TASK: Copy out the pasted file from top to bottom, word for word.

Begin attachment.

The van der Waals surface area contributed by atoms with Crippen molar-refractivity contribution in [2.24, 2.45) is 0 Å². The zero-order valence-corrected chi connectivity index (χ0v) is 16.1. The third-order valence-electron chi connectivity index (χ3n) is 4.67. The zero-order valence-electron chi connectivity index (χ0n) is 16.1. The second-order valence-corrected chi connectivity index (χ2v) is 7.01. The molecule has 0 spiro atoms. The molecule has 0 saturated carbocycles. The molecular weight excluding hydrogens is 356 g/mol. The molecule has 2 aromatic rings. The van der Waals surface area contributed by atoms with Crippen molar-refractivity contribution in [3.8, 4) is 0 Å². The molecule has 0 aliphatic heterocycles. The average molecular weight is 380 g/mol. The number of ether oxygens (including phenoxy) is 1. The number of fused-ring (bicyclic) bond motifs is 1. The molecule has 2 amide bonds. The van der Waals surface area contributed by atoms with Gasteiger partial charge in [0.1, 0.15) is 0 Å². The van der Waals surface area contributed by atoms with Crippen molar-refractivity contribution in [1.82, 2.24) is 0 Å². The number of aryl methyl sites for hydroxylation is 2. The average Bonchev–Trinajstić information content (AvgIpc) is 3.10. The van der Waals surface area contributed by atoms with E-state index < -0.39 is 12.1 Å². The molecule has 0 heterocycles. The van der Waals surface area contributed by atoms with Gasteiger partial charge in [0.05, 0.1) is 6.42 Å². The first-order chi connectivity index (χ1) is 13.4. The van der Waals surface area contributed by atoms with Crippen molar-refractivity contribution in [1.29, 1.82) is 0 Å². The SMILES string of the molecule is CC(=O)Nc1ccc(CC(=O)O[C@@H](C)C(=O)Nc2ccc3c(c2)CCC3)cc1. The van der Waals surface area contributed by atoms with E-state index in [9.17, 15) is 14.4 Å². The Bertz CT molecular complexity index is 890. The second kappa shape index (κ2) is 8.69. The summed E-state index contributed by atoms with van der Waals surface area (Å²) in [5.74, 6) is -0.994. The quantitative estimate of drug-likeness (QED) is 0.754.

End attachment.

The van der Waals surface area contributed by atoms with Crippen molar-refractivity contribution in [2.24, 2.45) is 0 Å². The zero-order valence-corrected chi connectivity index (χ0v) is 16.1. The third-order valence-electron chi connectivity index (χ3n) is 4.67. The zero-order valence-electron chi connectivity index (χ0n) is 16.1. The second-order valence-corrected chi connectivity index (χ2v) is 7.01. The molecule has 0 spiro atoms. The molecule has 0 saturated carbocycles. The molecular weight excluding hydrogens is 356 g/mol. The molecule has 2 aromatic rings. The van der Waals surface area contributed by atoms with Crippen molar-refractivity contribution in [3.8, 4) is 0 Å². The molecule has 0 aliphatic heterocycles. The average molecular weight is 380 g/mol. The number of ether oxygens (including phenoxy) is 1. The number of fused-ring (bicyclic) bond motifs is 1. The molecule has 2 amide bonds. The van der Waals surface area contributed by atoms with Gasteiger partial charge in [0.1, 0.15) is 0 Å². The van der Waals surface area contributed by atoms with Crippen molar-refractivity contribution in [1.82, 2.24) is 0 Å². The number of aryl methyl sites for hydroxylation is 2. The average Bonchev–Trinajstić information content (AvgIpc) is 3.10. The van der Waals surface area contributed by atoms with E-state index < -0.39 is 12.1 Å². The molecule has 0 heterocycles. The van der Waals surface area contributed by atoms with Gasteiger partial charge in [0.05, 0.1) is 6.42 Å². The first-order chi connectivity index (χ1) is 13.4. The van der Waals surface area contributed by atoms with Crippen molar-refractivity contribution in [1.29, 1.82) is 0 Å². The SMILES string of the molecule is CC(=O)Nc1ccc(CC(=O)O[C@@H](C)C(=O)Nc2ccc3c(c2)CCC3)cc1. The van der Waals surface area contributed by atoms with E-state index in [9.17, 15) is 14.4 Å². The Bertz CT molecular complexity index is 890. The second kappa shape index (κ2) is 8.69. The summed E-state index contributed by atoms with van der Waals surface area (Å²) in [5.74, 6) is -0.994. The quantitative estimate of drug-likeness (QED) is 0.754.